As the home of the Missouri Southern State University (MSSU) men's and women's basketball teams, Leggett and Platt Athletic Center often plays host to visitors. The athletics season is over for this academic year, but the facility, along with others on the school's Joplin, MO, campus, recently has been bustling with guests for a number of other occasions that range from joyous to tragic.
On Saturday, the family and friends of 691 graduating students filled the athletic center for MSSU's commencement ceremony. Joplin High School graduates walked the same stage on the following day to receive their diplomas. Just hours later, with very little warning, a tornado estimated to be up to a mile wide tore through the city, savagely destroying all that laid in its path.
Today, Leggett and Platt Athletic Center is serving as a Red Cross shelter for those who were displaced from their homes by the tornado. The university building that so recently was full of people contemplating a bright tomorrow for themselves or for a loved one is now filled with people for whom the immediate future probably looks fairly bleak.
Media reports estimate that up to a third of the city was leveled by the tornado, which is so far known to have exacted a death toll of at least 116 lives from Joplin's fewer than 50,000 residents. The Missouri Southern campus—which reportedly signed an agreement only three weeks ago to collaborate with the area's local Red Cross chapter on emergency response issues—escaped damage and now is at the center of many of the relief efforts in town.
A Red Cross Client Hospital has been set up in the university's Health Sciences Building to provide medical care for the injured because Joplin's main hospital, St. John's Regional Medical Center, was ravaged by the storm.
The large-scale, open areas of many of the university's athletics and recreation facilities make them natural choices for other campus-centered relief efforts. Along with the Red Cross shelter at the athletics center, MSSU's website reports that its Young Gymnasium also is open to those in need of food, shelter or other essential services, and that its Beimdiek Recreation Center, which opened as part of a $14 million renovation and expansion project in 2009, is currently serving as a resource center for AmeriCorp volunteers. An Associated Press story reported that the university's football field had briefly served as a makeshift morgue.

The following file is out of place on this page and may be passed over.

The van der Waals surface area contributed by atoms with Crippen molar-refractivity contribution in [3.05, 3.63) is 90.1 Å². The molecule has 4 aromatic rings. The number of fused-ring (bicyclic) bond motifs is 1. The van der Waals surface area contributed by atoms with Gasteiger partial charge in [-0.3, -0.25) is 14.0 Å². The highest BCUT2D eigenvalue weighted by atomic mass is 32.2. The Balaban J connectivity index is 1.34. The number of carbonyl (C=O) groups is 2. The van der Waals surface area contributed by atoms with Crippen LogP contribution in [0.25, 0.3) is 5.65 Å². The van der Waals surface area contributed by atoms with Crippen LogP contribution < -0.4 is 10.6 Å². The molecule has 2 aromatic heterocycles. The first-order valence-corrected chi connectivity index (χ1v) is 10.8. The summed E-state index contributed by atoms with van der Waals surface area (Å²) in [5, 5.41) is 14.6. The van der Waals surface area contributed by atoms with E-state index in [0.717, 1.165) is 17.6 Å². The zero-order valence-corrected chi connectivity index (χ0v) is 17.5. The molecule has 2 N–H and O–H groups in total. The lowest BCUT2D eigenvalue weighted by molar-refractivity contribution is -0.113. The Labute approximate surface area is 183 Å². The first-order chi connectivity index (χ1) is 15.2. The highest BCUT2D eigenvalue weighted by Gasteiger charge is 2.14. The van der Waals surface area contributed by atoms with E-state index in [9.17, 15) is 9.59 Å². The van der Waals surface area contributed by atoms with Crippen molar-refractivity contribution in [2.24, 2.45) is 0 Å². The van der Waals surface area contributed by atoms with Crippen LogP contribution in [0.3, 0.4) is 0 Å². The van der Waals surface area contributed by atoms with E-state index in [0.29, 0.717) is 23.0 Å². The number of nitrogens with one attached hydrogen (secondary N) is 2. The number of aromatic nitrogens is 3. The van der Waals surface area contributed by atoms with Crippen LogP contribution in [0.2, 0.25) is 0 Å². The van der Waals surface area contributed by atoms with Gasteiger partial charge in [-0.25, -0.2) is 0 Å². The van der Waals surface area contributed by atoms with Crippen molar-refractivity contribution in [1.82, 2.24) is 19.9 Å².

Last month, after seeing on the news the destruction that another tornado had done to the town of Tuscaloosa, AL, I checked in with a contact there at the University of Alabama. Like MSSU, the Alabama campus escaped damage, but my contact's home did not. He did not go into details but simply told me that he was lucky to have so many people around him to help in his time of need. I felt humbled by his ability to call his situation “lucky” and realized that his positive attitude would probably be as helpful to him as those friends and family in getting through it.
Joplin's residents have lost a great deal, and it will undoubtedly be impossible for many to visit some parts of the MSSU campus in the future without reflecting on those losses. But I hope that in time those unpleasant memories will be balanced by more positive ones. Those facilities that today are filled with many people feeling sadness and despair have so often been the places where the people of Joplin experienced the joy of the home team's victory, the exhilaration of a great workout and even the hope of a bright future—and soon, they will be again.